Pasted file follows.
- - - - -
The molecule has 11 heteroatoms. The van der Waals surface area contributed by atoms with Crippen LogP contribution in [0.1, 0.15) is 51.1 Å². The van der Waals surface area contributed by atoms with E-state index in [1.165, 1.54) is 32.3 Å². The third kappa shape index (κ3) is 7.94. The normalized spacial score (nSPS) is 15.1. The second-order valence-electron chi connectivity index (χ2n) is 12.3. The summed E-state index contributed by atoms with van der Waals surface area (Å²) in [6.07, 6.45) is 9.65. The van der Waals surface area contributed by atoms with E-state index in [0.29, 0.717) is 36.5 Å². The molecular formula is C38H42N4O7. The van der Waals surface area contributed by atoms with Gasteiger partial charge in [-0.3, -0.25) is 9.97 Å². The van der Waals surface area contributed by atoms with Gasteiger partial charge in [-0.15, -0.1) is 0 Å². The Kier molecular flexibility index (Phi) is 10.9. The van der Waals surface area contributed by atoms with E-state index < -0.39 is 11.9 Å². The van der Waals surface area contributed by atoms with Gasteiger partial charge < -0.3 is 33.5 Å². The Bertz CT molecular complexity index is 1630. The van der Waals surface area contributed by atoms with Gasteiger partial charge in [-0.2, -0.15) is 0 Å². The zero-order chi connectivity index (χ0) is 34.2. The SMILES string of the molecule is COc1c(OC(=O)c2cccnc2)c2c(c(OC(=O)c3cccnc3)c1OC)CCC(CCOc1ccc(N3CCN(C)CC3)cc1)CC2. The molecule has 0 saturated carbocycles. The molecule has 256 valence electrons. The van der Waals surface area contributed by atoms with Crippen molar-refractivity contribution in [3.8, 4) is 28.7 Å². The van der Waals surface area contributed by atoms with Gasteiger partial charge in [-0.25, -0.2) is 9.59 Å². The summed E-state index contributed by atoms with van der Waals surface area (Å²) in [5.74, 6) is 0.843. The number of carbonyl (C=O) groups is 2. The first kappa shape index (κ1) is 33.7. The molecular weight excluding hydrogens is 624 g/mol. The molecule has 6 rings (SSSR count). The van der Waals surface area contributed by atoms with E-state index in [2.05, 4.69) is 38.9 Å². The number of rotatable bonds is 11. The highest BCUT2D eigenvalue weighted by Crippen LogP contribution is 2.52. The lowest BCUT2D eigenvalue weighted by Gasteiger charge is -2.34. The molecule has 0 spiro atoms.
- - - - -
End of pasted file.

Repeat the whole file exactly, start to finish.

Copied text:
The molecule has 11 heteroatoms. The van der Waals surface area contributed by atoms with Crippen LogP contribution in [0.1, 0.15) is 51.1 Å². The van der Waals surface area contributed by atoms with E-state index in [1.165, 1.54) is 32.3 Å². The third kappa shape index (κ3) is 7.94. The normalized spacial score (nSPS) is 15.1. The second-order valence-electron chi connectivity index (χ2n) is 12.3. The summed E-state index contributed by atoms with van der Waals surface area (Å²) in [6.07, 6.45) is 9.65. The van der Waals surface area contributed by atoms with E-state index in [0.29, 0.717) is 36.5 Å². The molecular formula is C38H42N4O7. The van der Waals surface area contributed by atoms with Gasteiger partial charge in [-0.3, -0.25) is 9.97 Å². The van der Waals surface area contributed by atoms with Gasteiger partial charge in [-0.15, -0.1) is 0 Å². The Kier molecular flexibility index (Phi) is 10.9. The van der Waals surface area contributed by atoms with E-state index < -0.39 is 11.9 Å². The van der Waals surface area contributed by atoms with Gasteiger partial charge < -0.3 is 33.5 Å². The Bertz CT molecular complexity index is 1630. The van der Waals surface area contributed by atoms with Gasteiger partial charge in [-0.2, -0.15) is 0 Å². The zero-order chi connectivity index (χ0) is 34.2. The SMILES string of the molecule is COc1c(OC(=O)c2cccnc2)c2c(c(OC(=O)c3cccnc3)c1OC)CCC(CCOc1ccc(N3CCN(C)CC3)cc1)CC2. The molecule has 0 saturated carbocycles. The molecule has 256 valence electrons. The van der Waals surface area contributed by atoms with Crippen molar-refractivity contribution in [3.8, 4) is 28.7 Å². The van der Waals surface area contributed by atoms with Gasteiger partial charge in [-0.25, -0.2) is 9.59 Å². The summed E-state index contributed by atoms with van der Waals surface area (Å²) in [5.74, 6) is 0.843. The number of carbonyl (C=O) groups is 2. The first kappa shape index (κ1) is 33.7. The molecular weight excluding hydrogens is 624 g/mol. The molecule has 6 rings (SSSR count). The van der Waals surface area contributed by atoms with E-state index in [2.05, 4.69) is 38.9 Å². The number of rotatable bonds is 11. The highest BCUT2D eigenvalue weighted by Crippen LogP contribution is 2.52. The lowest BCUT2D eigenvalue weighted by Gasteiger charge is -2.34. The molecule has 0 spiro atoms.